Redux FAQ: Store Setup

Table of Contents

Store Setup

Can or should I create multiple stores? Can I import my store directly, and use it in components myself?

The original Flux pattern describes having multiple “stores” in an app, each one holding a different area of domain data. This can introduce issues such as needing to have one store “waitFor” another store to update. This is not necessary in Redux because the separation between data domains is already achieved by splitting a single reducer into smaller reducers.

As with several other questions, it is possible to create multiple distinct Redux stores in a page, but the intended pattern is to have only a single store. Having a single store enables using the Redux DevTools, makes persisting and rehydrating data simpler, and simplifies the subscription logic.

Some valid reasons for using multiple stores in Redux might include:

  • Solving a performance issue caused by too frequent updates of some part of the state, when confirmed by profiling the app.
  • Isolating a Redux app as a component in a bigger application, in which case you might want to create a store per root component instance.

However, creating new stores shouldn't be your first instinct, especially if you come from a Flux background. Try reducer composition first, and only use multiple stores if it doesn't solve your problem.

Similarly, while you can reference your store instance by importing it directly, this is not a recommended pattern in Redux. If you create a store instance and export it from a module, it will become a singleton. This means it will be harder to isolate a Redux app as a component of a larger app, if this is ever necessary, or to enable server rendering, because on the server you want to create separate store instances for every request.

With React Redux, the wrapper classes generated by the connect() function do actually look for props.store if it exists, but it's best if you wrap your root component in <Provider store={store}> and let React Redux worry about passing the store down. This way components don't need to worry about importing a store module, and isolating a Redux app or enabling server rendering is much easier to do later.

Further information



Is it OK to have more than one middleware chain in my store enhancer? What is the difference between next and dispatch in a middleware function?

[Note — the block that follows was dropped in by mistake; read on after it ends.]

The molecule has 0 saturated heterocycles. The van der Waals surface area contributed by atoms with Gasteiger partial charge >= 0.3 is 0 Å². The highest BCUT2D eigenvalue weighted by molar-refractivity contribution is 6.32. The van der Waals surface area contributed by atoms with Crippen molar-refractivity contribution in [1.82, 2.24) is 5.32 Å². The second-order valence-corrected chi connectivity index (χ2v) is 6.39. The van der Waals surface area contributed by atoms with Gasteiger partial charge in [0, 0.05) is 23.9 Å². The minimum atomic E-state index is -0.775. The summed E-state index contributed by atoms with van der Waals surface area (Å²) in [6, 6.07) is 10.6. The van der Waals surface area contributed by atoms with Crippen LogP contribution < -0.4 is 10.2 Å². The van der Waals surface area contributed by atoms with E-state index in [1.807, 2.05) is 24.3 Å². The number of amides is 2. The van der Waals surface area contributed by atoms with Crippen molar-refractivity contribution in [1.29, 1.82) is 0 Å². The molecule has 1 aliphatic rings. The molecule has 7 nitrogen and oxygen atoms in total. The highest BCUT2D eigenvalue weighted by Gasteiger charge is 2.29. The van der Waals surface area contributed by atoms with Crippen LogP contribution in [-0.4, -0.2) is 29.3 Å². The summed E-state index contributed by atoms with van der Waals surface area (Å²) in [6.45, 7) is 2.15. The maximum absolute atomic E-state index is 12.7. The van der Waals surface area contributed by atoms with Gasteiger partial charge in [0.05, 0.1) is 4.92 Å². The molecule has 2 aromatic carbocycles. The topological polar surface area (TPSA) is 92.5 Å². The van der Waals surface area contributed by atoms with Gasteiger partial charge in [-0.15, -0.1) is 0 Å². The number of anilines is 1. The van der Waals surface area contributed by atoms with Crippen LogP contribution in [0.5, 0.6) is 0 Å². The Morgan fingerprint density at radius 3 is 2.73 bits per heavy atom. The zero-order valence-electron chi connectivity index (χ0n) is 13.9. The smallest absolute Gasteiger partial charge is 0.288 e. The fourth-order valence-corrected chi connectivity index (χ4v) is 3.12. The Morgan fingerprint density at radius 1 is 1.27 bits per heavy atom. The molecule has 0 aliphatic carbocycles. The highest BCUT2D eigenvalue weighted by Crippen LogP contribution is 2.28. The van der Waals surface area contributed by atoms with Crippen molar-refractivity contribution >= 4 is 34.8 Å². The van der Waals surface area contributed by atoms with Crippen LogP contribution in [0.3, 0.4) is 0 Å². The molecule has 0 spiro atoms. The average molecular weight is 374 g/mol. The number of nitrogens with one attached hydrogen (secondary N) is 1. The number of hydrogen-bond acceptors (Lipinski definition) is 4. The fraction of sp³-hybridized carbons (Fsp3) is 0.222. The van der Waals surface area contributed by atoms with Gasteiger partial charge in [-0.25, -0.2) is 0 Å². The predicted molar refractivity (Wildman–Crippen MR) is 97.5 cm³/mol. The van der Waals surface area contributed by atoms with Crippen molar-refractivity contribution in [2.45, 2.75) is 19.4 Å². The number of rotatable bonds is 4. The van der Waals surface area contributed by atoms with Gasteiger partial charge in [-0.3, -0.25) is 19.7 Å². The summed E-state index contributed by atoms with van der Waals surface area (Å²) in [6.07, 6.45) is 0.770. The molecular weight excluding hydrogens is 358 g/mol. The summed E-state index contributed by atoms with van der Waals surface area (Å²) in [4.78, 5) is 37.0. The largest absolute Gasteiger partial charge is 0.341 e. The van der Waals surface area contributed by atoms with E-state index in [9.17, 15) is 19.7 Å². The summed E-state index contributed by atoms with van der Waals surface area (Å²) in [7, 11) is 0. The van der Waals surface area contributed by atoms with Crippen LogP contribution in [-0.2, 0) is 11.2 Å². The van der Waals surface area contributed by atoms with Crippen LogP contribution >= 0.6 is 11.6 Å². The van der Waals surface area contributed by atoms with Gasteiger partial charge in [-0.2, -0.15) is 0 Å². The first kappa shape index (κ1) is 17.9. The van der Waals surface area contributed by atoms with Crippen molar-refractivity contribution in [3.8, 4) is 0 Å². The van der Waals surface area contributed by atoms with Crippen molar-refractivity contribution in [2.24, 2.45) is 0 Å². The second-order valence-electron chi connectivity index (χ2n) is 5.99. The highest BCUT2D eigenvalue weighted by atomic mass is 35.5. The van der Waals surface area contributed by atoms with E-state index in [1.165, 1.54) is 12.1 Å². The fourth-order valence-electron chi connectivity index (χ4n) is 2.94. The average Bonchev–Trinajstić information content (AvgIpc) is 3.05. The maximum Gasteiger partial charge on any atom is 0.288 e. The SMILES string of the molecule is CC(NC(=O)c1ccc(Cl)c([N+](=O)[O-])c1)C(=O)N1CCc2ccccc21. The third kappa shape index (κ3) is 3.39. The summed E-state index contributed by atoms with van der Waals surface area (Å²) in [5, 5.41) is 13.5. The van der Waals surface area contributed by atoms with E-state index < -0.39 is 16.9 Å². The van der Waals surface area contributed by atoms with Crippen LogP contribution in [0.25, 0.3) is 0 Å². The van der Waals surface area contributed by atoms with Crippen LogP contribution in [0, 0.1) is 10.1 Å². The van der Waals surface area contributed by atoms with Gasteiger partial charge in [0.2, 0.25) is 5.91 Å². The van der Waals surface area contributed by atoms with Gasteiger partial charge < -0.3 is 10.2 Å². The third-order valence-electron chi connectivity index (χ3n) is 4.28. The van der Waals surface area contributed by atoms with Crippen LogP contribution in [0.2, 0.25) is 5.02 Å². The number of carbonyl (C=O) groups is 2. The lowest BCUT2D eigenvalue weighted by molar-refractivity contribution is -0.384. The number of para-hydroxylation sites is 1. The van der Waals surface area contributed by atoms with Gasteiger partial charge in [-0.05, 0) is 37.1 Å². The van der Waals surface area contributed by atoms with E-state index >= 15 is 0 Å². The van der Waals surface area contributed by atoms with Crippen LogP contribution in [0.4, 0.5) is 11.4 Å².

Redux middleware act like a linked list. Each middleware function can either call next(action) to pass an action along to the next middleware in line, call dispatch(action) to restart the processing at the beginning of the list, or do nothing at all to stop the action from being processed further.

This chain of middleware is defined by the arguments passed to the applyMiddleware function used when creating a store. Defining multiple chains will not work correctly, as they would have distinctly different dispatch references and the different chains would effectively be disconnected.

Further information



How do I subscribe to only a portion of the state? Can I get the dispatched action as part of the subscription?

Redux provides a single store.subscribe method for notifying listeners that the store has updated. Listener callbacks do not receive the current state as an argument—it is simply an indication that something has changed. The subscriber logic can then call getState() to get the current state value.

This API is intended as a low-level primitive with no dependencies or complications, and can be used to build higher-level subscription logic. UI bindings such as React Redux can create a subscription for each connected component. It is also possible to write functions that can intelligently compare the old state vs the new state, and execute additional logic if certain pieces have changed. Examples include redux-watch, redux-subscribe and redux-subscriber which offer different approaches to specifying subscriptions and handling changes.

The new state is not passed to the listeners in order to simplify implementing store enhancers such as the Redux DevTools. In addition, subscribers are intended to react to the state value itself, not the action. Middleware can be used if the action is important and needs to be handled specifically.

Further information




© 2015–2017 Dan Abramov
Licensed under the MIT License.